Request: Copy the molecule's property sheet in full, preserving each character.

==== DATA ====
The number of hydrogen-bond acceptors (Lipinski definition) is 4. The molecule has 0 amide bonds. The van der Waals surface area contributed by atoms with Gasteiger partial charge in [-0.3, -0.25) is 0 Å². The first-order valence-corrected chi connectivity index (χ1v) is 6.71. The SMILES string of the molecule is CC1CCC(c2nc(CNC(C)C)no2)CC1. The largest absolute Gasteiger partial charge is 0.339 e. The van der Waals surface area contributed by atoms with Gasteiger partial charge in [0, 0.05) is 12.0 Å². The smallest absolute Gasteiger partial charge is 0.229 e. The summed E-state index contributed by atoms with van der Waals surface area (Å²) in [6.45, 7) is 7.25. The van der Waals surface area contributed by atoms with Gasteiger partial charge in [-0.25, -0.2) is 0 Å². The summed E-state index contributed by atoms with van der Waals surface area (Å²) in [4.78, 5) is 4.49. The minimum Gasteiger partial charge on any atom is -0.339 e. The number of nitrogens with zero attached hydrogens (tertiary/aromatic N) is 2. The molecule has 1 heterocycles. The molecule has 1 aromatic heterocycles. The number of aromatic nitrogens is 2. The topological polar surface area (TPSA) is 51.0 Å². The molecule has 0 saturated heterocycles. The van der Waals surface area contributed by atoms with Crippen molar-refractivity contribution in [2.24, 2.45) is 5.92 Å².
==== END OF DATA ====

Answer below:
The number of hydrogen-bond acceptors (Lipinski definition) is 4. The molecule has 0 amide bonds. The van der Waals surface area contributed by atoms with Gasteiger partial charge in [-0.3, -0.25) is 0 Å². The first-order valence-corrected chi connectivity index (χ1v) is 6.71. The SMILES string of the molecule is CC1CCC(c2nc(CNC(C)C)no2)CC1. The largest absolute Gasteiger partial charge is 0.339 e. The van der Waals surface area contributed by atoms with Gasteiger partial charge in [0, 0.05) is 12.0 Å². The smallest absolute Gasteiger partial charge is 0.229 e. The summed E-state index contributed by atoms with van der Waals surface area (Å²) in [6.45, 7) is 7.25. The van der Waals surface area contributed by atoms with Gasteiger partial charge in [-0.25, -0.2) is 0 Å². The summed E-state index contributed by atoms with van der Waals surface area (Å²) in [4.78, 5) is 4.49. The minimum Gasteiger partial charge on any atom is -0.339 e. The number of nitrogens with zero attached hydrogens (tertiary/aromatic N) is 2. The molecule has 1 heterocycles. The molecule has 1 aromatic heterocycles. The number of aromatic nitrogens is 2. The topological polar surface area (TPSA) is 51.0 Å². The molecule has 0 saturated heterocycles. The van der Waals surface area contributed by atoms with Crippen molar-refractivity contribution in [2.24, 2.45) is 5.92 Å².